C.S.F., Petitioner v. Texas Department of Family and Protective Services, Respondent

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Supreme Court of Texas.

C.S.F., Petitioner v. Texas Department of Family and Protective Services, Respondent

NO. 15–0546

Decided: April 01, 2016


This Court abated this case to consider whether petitioner C.S.F., a pro se indigent parent in a government-initiated parental rights termination suit, has a statutory right to appointed counsel to pursue a petition for review.  These proceedings began with a report made after the child, then thirteen, was hospitalized with mental health issues.  The Department of Family and Protective Services eventually placed the child in a residential treatment facility and sought termination of parental rights.  The trial court terminated both parents' rights, but only C.S.F. appealed.  The CA affirmed.  Acting pro se, outside the time for filing a petition for review, C.S.F. filed several documents in this court, including a motion for extension of time and a hand-written indigency affidavit.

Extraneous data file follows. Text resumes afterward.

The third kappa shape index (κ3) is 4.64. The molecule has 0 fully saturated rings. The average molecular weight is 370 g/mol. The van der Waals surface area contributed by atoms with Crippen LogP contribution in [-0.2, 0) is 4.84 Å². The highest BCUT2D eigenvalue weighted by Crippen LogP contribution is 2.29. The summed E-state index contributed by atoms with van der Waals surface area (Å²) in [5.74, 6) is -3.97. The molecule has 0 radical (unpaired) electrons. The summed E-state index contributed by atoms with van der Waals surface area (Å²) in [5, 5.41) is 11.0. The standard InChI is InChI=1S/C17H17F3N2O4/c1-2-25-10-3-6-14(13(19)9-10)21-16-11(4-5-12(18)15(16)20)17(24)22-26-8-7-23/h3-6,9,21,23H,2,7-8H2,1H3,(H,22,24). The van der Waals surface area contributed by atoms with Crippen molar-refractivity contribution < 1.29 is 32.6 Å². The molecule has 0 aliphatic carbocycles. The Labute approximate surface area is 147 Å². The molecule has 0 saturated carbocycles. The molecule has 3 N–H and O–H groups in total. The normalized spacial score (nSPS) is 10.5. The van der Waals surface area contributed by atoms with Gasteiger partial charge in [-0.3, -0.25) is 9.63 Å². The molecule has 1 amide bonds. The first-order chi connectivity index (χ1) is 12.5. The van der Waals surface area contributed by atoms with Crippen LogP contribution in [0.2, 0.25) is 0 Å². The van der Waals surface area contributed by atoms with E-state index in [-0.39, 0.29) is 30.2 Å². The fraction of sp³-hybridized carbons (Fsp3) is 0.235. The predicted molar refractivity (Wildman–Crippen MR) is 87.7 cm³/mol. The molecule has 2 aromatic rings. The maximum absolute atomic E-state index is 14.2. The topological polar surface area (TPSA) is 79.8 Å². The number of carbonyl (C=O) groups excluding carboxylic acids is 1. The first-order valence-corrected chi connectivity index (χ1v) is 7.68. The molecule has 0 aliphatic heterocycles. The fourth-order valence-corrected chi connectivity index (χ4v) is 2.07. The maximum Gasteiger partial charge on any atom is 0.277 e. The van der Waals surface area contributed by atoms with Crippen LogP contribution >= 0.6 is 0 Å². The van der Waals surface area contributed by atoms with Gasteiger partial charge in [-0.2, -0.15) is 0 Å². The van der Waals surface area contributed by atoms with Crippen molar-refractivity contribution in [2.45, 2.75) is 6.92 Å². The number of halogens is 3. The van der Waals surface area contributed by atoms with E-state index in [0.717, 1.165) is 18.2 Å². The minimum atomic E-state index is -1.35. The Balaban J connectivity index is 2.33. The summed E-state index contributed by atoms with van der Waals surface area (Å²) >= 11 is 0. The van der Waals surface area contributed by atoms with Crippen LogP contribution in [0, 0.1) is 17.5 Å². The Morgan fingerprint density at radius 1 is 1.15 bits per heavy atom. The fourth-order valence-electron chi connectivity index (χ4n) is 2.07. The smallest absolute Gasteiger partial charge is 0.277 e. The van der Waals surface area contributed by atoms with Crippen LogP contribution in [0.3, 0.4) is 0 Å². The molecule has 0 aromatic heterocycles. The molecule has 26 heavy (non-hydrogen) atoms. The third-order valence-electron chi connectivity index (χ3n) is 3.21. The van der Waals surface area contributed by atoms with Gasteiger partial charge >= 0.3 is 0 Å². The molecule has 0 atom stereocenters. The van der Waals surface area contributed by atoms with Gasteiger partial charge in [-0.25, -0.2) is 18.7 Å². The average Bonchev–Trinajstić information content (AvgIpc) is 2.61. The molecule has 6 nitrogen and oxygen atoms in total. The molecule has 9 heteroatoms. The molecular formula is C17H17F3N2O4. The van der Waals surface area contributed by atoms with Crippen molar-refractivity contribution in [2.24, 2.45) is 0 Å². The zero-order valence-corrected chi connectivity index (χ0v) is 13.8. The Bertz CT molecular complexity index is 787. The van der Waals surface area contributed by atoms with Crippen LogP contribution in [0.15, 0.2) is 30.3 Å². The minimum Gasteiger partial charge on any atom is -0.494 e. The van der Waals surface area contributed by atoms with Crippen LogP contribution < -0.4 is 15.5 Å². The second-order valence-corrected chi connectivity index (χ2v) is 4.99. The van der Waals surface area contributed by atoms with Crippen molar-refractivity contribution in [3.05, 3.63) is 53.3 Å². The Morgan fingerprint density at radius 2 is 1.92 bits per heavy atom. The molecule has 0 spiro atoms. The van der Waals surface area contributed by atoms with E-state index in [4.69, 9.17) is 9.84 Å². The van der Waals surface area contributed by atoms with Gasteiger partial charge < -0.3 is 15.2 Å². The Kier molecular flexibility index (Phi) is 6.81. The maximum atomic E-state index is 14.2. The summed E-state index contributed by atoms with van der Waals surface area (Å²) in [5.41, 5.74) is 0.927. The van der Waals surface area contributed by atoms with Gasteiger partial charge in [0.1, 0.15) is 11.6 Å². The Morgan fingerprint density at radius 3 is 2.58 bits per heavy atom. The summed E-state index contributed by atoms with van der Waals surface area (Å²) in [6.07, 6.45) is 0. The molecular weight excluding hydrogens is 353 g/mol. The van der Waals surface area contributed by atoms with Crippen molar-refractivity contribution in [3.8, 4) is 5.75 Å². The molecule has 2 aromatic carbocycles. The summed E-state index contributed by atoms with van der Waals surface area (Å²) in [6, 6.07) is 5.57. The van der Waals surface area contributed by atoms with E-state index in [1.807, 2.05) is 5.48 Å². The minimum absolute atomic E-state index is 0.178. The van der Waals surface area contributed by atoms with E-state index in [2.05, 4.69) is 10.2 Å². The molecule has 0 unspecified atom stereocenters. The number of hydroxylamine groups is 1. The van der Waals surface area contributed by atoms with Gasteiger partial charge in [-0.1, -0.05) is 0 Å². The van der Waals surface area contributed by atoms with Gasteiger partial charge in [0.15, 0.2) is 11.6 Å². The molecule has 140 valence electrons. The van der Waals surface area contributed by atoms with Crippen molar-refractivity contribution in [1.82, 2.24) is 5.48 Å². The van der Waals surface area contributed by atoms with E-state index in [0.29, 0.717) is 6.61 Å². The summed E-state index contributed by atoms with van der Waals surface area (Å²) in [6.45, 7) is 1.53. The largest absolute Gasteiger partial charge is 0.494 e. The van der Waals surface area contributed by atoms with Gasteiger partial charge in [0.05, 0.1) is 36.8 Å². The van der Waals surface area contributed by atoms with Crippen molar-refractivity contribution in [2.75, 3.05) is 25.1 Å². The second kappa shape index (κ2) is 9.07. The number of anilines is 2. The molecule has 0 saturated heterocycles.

We concluded in In re P.M., _ S.W.3d _ (Tex.2016), that in government-initiated parental rights termination proceedings, the statutory right of indigent parents to counsel endures until all appeals are exhausted, including appellate proceedings in this Court.  We conclude here that C.S.F. should have counsel to pursue whatever remedies she may have available in this Court.  We have previously held, in another context, that the statutory right to counsel in parental-rights termination cases included, as a matter of due process, the right to effective counsel.  In re M.S., 115 S.W.3d 534, 544 (Tex.2003).  And we have extended this holding to effective assistance of counsel in pursuing an appeal;  procedural requirements, in some cases, may have to yield to constitutional guarantees of due process.  See In re J.O.A., 283 S.W.3d 336, 339, 347 (Tex.2009) (though parents failed to file a timely statement of appellate points, due process required that parents nonetheless be allowed to complain on appeal of the ineffective assistance of counsel);  cf.  In re.  E.R., 385 S.W.3d 552, 567 (Tex.2012) (citing In re J.O.A., 283 S.W.3d at 339, 347);  In re B.G., 317 S.W.3d 250, 258 (Tex.2010).  Not every failure to preserve error or take timely action, however, will rise to level of ineffective assistance of counsel.  In re J.O.A., 283 S.W.3d at 343;  In re M.S., 115 S.W.3d at 549.  We do not suggest what our ultimate ruling may be on any argument, procedural, substantive or jurisdictional.  We conclude only that C.S.F. should be able to pursue any such argument with the assistance of new counsel.  We therefore refer the case to the trial court for appointment of counsel to represent C.S.F in this Court.  We direct the trial court to report the appointment to the Court within thirty days.  The case remains abated until further order.